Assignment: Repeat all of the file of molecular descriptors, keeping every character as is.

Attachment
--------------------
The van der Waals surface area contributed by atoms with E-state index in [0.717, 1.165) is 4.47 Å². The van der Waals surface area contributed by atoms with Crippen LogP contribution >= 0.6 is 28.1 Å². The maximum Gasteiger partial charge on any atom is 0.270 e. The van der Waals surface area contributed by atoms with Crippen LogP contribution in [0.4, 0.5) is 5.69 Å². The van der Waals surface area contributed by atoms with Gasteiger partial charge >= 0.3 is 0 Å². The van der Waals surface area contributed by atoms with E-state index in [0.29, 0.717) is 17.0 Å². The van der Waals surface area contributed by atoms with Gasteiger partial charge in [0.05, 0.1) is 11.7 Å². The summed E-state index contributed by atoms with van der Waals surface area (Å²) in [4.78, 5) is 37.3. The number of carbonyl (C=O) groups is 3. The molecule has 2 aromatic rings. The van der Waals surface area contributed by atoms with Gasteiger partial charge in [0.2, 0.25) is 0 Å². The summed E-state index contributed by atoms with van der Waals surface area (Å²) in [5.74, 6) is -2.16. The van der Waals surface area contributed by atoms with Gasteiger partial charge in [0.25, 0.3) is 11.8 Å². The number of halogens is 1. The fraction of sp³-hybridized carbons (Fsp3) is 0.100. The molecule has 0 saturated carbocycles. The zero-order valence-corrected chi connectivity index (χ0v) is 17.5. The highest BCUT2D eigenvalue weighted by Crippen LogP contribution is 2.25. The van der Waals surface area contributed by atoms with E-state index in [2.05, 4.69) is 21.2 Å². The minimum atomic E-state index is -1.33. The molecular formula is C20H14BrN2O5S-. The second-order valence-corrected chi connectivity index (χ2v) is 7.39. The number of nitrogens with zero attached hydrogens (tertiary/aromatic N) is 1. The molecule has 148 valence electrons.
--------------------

The van der Waals surface area contributed by atoms with E-state index in [0.717, 1.165) is 4.47 Å². The van der Waals surface area contributed by atoms with Crippen LogP contribution >= 0.6 is 28.1 Å². The maximum Gasteiger partial charge on any atom is 0.270 e. The van der Waals surface area contributed by atoms with Crippen LogP contribution in [0.4, 0.5) is 5.69 Å². The van der Waals surface area contributed by atoms with Gasteiger partial charge >= 0.3 is 0 Å². The van der Waals surface area contributed by atoms with E-state index in [0.29, 0.717) is 17.0 Å². The van der Waals surface area contributed by atoms with Gasteiger partial charge in [0.05, 0.1) is 11.7 Å². The summed E-state index contributed by atoms with van der Waals surface area (Å²) in [4.78, 5) is 37.3. The number of carbonyl (C=O) groups is 3. The molecule has 2 aromatic rings. The van der Waals surface area contributed by atoms with Gasteiger partial charge in [0.2, 0.25) is 0 Å². The summed E-state index contributed by atoms with van der Waals surface area (Å²) in [5.74, 6) is -2.16. The van der Waals surface area contributed by atoms with Gasteiger partial charge in [0.25, 0.3) is 11.8 Å². The number of halogens is 1. The fraction of sp³-hybridized carbons (Fsp3) is 0.100. The molecule has 0 saturated carbocycles. The zero-order valence-corrected chi connectivity index (χ0v) is 17.5. The highest BCUT2D eigenvalue weighted by Crippen LogP contribution is 2.25. The van der Waals surface area contributed by atoms with E-state index in [2.05, 4.69) is 21.2 Å². The minimum atomic E-state index is -1.33. The molecular formula is C20H14BrN2O5S-. The second-order valence-corrected chi connectivity index (χ2v) is 7.39. The number of nitrogens with zero attached hydrogens (tertiary/aromatic N) is 1. The molecule has 148 valence electrons.